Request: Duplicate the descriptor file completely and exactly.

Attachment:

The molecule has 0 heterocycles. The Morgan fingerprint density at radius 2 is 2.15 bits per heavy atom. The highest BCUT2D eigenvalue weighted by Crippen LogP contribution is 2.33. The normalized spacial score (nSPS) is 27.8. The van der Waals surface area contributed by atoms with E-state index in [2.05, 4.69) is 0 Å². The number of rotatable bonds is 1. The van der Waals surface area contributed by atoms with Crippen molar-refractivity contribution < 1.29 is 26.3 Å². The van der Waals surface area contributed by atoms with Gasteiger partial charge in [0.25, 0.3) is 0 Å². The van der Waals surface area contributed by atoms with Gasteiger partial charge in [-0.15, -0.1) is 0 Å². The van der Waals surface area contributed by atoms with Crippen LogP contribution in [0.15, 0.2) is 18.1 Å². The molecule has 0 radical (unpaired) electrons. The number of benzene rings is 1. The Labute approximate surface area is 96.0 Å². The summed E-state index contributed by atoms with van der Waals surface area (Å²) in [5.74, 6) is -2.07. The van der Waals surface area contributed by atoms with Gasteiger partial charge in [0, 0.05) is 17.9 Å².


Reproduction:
The molecule has 0 heterocycles. The Morgan fingerprint density at radius 2 is 2.15 bits per heavy atom. The highest BCUT2D eigenvalue weighted by Crippen LogP contribution is 2.33. The normalized spacial score (nSPS) is 27.8. The van der Waals surface area contributed by atoms with E-state index in [2.05, 4.69) is 0 Å². The number of rotatable bonds is 1. The van der Waals surface area contributed by atoms with Crippen molar-refractivity contribution < 1.29 is 26.3 Å². The van der Waals surface area contributed by atoms with Gasteiger partial charge in [0.25, 0.3) is 0 Å². The van der Waals surface area contributed by atoms with Gasteiger partial charge in [-0.15, -0.1) is 0 Å². The van der Waals surface area contributed by atoms with Crippen LogP contribution in [0.15, 0.2) is 18.1 Å². The molecule has 0 radical (unpaired) electrons. The number of benzene rings is 1. The Labute approximate surface area is 96.0 Å². The summed E-state index contributed by atoms with van der Waals surface area (Å²) in [5.74, 6) is -2.07. The van der Waals surface area contributed by atoms with Gasteiger partial charge in [0, 0.05) is 17.9 Å².